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Original research
Treatment trends and clinical outcomes of endovascular embolization for unruptured intracranial aneurysms in the pediatric population
  1. Alis J Dicpinigaitis1,
  2. Shoaib A Syed2,
  3. Catherine Sillari2,
  4. Johanna T Fifi3,
  5. Jared Pisapia2,4,
  6. Rolla Nuoman2,5,
  7. Chirag D Gandhi2,4,
  8. Fawaz Al-Mufti2,4
    1. 1Department of Neurology, New York-Presbyterian Hospital - Weill Cornell Medical Center, New York, New York, USA
    2. 2School of Medicine, New York Medical College, Valhalla, New York, USA
    3. 3Department of Neurosurgery, Icahn School of Medicine at Mount Sinai Hospital, New York, New York, USA
    4. 4Department of Neurosurgery, Westchester Medical Center, Valhalla, New York, USA
    5. 5Department of Neurology, Westchester Medical Center, Valhalla, New York, USA
    1. Correspondence to Dr Fawaz Al-Mufti, Department of Neurology and Neurosurgery, Westchester Medical Center, Valhalla NY 10595, New York, USA; fawaz.al-mufti{at}wmchealth.org

    Abstract

    Background Owing to the relative rarity of unruptured intracranial aneurysms (UIAs) in the pediatric population, evidence regarding treatment modalities and clinical outcomes remains limited.

    Objective To characterize the use and clinical outcomes of endovascular therapy (EVT) and microsurgical clipping (MSC) for pediatric UIAs over a two-decade interval using a large national registry.

    Methods Pediatric (<18 years of age) UIA hospitalizations were identified in the National Inpatient Sample from 2002 to 2019. Temporal use and clinical outcomes were compared for treatment with EVT and MSC.

    Results Among 734 UIAs identified, 64.9% (n=476) were treated with EVT. Use of EVT significantly increased during the study period from 54.3% (2002–2004) to 78.6% (2017–2019) (P=0.002 by Cochrane-Armitage test). In comparison with those treated with MSC, pediatric patients treated with EVT demonstrated higher rates of favorable outcomes (discharge to home without services) (96.0% vs 91.1%, P=0.006), shorter durations of hospital stay (4.6 vs 10.0 days, P<0.001), and lower rates of ischemic or hemorrhagic procedural-related complications (1% vs 4%, P=0.010). Conservative management also increased significantly over the study period (P<0.001 by Cochrane-Armitage test).

    Conclusion A retrospective evaluation of nearly 20 years of population-level data from the United States demonstrates increasing use of EVT for the treatment of pediatric UIAs, with high rates of favorable outcomes and shorter hospital stays in comparison with those treated with microsurgery.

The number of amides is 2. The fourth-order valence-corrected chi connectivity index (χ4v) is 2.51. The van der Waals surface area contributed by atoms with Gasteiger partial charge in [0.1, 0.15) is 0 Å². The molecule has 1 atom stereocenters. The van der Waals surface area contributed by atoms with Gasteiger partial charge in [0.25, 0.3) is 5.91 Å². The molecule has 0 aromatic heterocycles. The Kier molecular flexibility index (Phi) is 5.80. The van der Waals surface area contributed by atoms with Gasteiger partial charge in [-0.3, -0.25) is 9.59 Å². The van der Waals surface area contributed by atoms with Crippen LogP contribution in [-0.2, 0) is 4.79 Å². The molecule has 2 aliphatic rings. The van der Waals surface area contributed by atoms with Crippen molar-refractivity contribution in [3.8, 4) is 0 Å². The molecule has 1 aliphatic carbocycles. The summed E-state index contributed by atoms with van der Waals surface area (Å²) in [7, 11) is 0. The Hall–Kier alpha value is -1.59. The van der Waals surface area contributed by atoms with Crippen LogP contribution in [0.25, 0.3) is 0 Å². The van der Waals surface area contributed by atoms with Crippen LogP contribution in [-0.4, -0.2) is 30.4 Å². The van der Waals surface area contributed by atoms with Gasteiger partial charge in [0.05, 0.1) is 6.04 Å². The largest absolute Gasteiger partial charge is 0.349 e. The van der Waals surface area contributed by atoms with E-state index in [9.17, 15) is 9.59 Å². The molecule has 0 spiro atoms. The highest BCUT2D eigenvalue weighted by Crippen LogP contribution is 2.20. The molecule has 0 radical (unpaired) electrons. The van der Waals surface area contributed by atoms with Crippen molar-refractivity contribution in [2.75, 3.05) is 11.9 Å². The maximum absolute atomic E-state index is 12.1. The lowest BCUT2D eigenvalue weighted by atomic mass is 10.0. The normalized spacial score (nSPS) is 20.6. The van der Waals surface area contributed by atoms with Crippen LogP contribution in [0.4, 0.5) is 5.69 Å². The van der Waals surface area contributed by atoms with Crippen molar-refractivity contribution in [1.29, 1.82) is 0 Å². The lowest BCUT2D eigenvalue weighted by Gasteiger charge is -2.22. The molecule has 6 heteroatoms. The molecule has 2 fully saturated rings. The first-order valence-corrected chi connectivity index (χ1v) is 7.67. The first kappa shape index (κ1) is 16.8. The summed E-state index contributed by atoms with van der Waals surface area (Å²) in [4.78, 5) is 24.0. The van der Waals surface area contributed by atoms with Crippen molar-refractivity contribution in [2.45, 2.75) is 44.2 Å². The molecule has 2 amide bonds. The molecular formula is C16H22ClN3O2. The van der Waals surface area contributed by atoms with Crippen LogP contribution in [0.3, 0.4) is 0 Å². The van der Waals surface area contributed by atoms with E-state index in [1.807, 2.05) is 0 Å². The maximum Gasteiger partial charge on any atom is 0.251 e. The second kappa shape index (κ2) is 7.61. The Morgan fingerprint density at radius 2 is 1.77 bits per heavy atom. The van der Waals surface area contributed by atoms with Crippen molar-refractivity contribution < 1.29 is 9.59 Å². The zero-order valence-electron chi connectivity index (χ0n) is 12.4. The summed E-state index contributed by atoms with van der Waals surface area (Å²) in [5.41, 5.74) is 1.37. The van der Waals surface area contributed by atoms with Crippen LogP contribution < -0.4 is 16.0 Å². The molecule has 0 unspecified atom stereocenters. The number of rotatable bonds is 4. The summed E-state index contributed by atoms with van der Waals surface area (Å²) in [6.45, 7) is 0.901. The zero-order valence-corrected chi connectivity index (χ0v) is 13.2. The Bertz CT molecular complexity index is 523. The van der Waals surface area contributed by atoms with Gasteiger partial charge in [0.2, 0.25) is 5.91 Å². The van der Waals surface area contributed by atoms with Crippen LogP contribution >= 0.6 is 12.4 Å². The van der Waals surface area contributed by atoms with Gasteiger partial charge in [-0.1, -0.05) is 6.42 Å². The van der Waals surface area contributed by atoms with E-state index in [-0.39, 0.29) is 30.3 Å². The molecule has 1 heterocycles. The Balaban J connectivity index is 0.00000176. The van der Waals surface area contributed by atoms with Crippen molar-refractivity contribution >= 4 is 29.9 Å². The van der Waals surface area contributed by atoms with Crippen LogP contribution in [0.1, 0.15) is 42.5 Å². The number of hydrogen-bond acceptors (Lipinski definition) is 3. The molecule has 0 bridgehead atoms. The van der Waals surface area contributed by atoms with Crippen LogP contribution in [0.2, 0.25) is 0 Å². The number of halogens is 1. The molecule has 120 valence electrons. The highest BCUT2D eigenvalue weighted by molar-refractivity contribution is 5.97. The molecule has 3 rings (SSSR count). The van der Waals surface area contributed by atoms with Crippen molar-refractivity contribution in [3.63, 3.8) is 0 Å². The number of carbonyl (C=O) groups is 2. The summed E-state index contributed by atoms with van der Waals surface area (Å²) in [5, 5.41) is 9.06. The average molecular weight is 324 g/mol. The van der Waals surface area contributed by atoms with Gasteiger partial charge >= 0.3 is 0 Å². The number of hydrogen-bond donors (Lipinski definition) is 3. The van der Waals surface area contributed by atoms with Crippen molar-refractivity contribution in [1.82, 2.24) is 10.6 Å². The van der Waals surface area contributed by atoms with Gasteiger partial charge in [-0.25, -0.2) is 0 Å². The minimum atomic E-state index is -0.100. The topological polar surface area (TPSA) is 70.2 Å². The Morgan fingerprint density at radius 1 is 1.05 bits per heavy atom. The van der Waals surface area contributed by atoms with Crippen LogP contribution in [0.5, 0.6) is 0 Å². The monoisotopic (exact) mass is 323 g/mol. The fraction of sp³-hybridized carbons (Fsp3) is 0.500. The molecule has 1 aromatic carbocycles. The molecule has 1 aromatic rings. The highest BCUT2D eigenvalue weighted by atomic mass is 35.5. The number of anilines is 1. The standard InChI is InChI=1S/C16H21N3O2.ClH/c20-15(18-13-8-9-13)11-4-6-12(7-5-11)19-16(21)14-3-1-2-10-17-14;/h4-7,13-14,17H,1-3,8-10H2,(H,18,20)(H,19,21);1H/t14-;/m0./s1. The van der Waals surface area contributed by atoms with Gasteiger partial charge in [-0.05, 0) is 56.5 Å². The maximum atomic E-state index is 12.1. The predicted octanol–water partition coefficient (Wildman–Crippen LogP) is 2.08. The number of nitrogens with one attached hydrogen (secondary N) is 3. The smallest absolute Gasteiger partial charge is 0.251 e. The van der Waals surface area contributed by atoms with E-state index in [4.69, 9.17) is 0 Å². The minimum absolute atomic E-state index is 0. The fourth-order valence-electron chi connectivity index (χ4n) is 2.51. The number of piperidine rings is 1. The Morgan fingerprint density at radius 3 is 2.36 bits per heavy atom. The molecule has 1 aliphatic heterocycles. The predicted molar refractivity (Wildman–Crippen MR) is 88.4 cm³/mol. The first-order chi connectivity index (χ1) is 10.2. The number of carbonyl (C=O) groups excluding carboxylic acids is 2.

• Aneurysm
    • Intervention
    • Pediatrics

    Data availability statement

    All diagnosis and procedure codes are included in the manuscript supplement, and data are available upon reasonable request.

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    Data availability statement

    All diagnosis and procedure codes are included in the manuscript supplement, and data are available upon reasonable request.

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    Footnotes

    • X @adicpini, @shoaibsyed123, @almuftifawaz

    • Contributors FA-M and AD conceived the project and devised the methodology. AD completed statistical analysis. AD, SS, and CS composed the first complete draft of the manuscript. All authors evaluated the data and contributed to revising the manuscript draft. All authors read and approved the final version of the manuscript. FA-M, JTF, and CDG provided supervision for the project. AJD acts as a guarantor.

    • Funding The authors have not declared a specific grant for this research from any funding agency in the public, commercial or not-for-profit sectors.

    • Competing interests None declared.

    • Provenance and peer review Not commissioned; externally peer reviewed.

    • Supplemental material This content has been supplied by the author(s). It has not been vetted by BMJ Publishing Group Limited (BMJ) and may not have been peer-reviewed. Any opinions or recommendations discussed are solely those of the author(s) and are not endorsed by BMJ. BMJ disclaims all liability and responsibility arising from any reliance placed on the content. Where the content includes any translated material, BMJ does not warrant the accuracy and reliability of the translations (including but not limited to local regulations, clinical guidelines, terminology, drug names and drug dosages), and is not responsible for any error and/or omissions arising from translation and adaptation or otherwise.